Fat, Dumb and Happy…

Via on Aug 4, 2011

Fireworks / Happiness?

To be stupid, selfish, and have good health are three requirements for happiness, though if stupidity is lacking, all is lost.  ~Gustave Flaubert

So, what does this mean? Let’s dissect it literally:

hap·py

1. delighted, pleased, or glad, as over a particular thing: to be happy to see a person.

2. characterized by or indicative of pleasure, contentment, or joy: a happy mood; a happy frame of mind.

3. favored by fortune; fortunate or lucky: a happy, fruitful land.

4. apt or felicitous, as actions, utterances, or ideas.

5. obsessed by or quick to use the item indicated (usually used in combination): a trigger-happy gangster. Everybody is gadget-happy these days.

stu·pid

1. lacking ordinary quickness and keenness of mind; dull.

2. characterized by or proceeding from mental dullness; foolish; senseless: a stupid question.(this is taking too long, let’s speed it up…)

3. tediously dull, especially due to lack of meaning or sense; inane; pointless: a stupid party.
4. annoying or irritating; troublesome: Turn off that stupid radio.
5. in a state of stupor; stupefied: stupid from fatigue.
self·ish
1. devoted to or caring only for oneself; concerned primarily with one’s own interests, benefits, welfare, etc., regardless of others.
2. characterized by or manifesting concern or care only for oneself: selfish motives.

3.  self-interested, self-seeking, egoistic; illiberal, parsimonious, stingy.

health
1. the general condition of the body or mind with reference to soundness and vigor: good health; poor health.
2. soundness of body or mind; freedom from disease or ailment: to have one’s health; to lose one’s health.
3. a polite or complimentary wish for a person’s health, happiness, etc., especially as a toast: We drank a health to our guest of honor.
Happy Dog
You can look deeply at Flaubert’s quote and study the various ways to interpret the words. But, he wrote it in French, right? So, let’s just take it at face value for starters. Flaubert says that good health, selfishness and stupidity are requirements for happiness, but that stupidity is the most important.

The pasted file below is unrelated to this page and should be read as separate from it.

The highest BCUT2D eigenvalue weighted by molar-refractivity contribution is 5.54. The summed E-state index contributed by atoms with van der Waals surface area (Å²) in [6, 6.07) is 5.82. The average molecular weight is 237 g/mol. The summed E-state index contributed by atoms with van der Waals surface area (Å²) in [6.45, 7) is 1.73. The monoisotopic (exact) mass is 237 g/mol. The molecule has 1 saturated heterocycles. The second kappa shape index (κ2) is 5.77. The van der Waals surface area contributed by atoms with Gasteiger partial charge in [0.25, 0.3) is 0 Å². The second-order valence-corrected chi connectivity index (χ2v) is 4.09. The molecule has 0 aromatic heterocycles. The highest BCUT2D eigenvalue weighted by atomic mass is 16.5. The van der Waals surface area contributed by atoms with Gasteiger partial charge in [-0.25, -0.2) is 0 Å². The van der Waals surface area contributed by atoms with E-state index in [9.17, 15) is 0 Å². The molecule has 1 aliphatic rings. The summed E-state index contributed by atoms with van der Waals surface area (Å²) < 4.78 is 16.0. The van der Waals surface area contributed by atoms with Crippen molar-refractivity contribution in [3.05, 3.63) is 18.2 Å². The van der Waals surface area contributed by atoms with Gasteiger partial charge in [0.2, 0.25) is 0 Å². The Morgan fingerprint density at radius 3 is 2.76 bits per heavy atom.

So, we’ll all agree being healthy is a good thing and not being healthy makes you unhappy. Don’t we hear people saying “That illness made me appreciate my life. Thanks for that.” Or, some variation on that?
Ayn Rand wrote all about the value of selfishness. But, we love to give. We love to share. We love not being selfish, don’t we?
And, stupidity does not necessarily equate to happiness, does it? It’s a level of awareness, isn’t it? You see, words shape our thoughts.
Here’s what I think. I think Flaubert’s saying that you must be stupid to be happy because there’s so much that can bring you down, that unless you’re stupid, you’ll be sad.
So, if you look at stupidity literally, as the definition above states, it’s characterized by a “dullness of mind”. Do we need to dull our minds if we’re not already stupid?
Jon Kabat-Zinn talks about meditation in “Wherever you go, there you are”. He says a mistake people often make when they learn to meditate is to tell everyone how great meditation is.  So, in a way, that is provocative. Is it selfish to keep such a discovery to yourself? What’s the harm in telling others about your discovery?
Descartes is famous for his thoughts about reality, among many other things. Is there an impact from our actions? I think you can twist reality many different ways, but there’s the here and now and whatever that means to you, that reality is yours to have and to hold.
Happy Cat
So, I ask you – how do you interpret Flaubert’s quote?

About Michael Levin

Michael loves sharing what he's learned about organic lifestyles like living off the grid and bicycle commuting. He calls it "lifestyle entrepreneurship". He's into organic gardening, mindful living, and realizes that we only have this life and each other. His favorite quote is "The master in the art of living makes little distinction between his work and his play, his labor and his leisure, his mind and his body, his information and his recreation, his love and his religion. He hardly knows which is which. He simply pursues his vision of excellence at whatever he does, leaving others to decide whether he is working or playing. To him he's always doing both." (James A. Michener)

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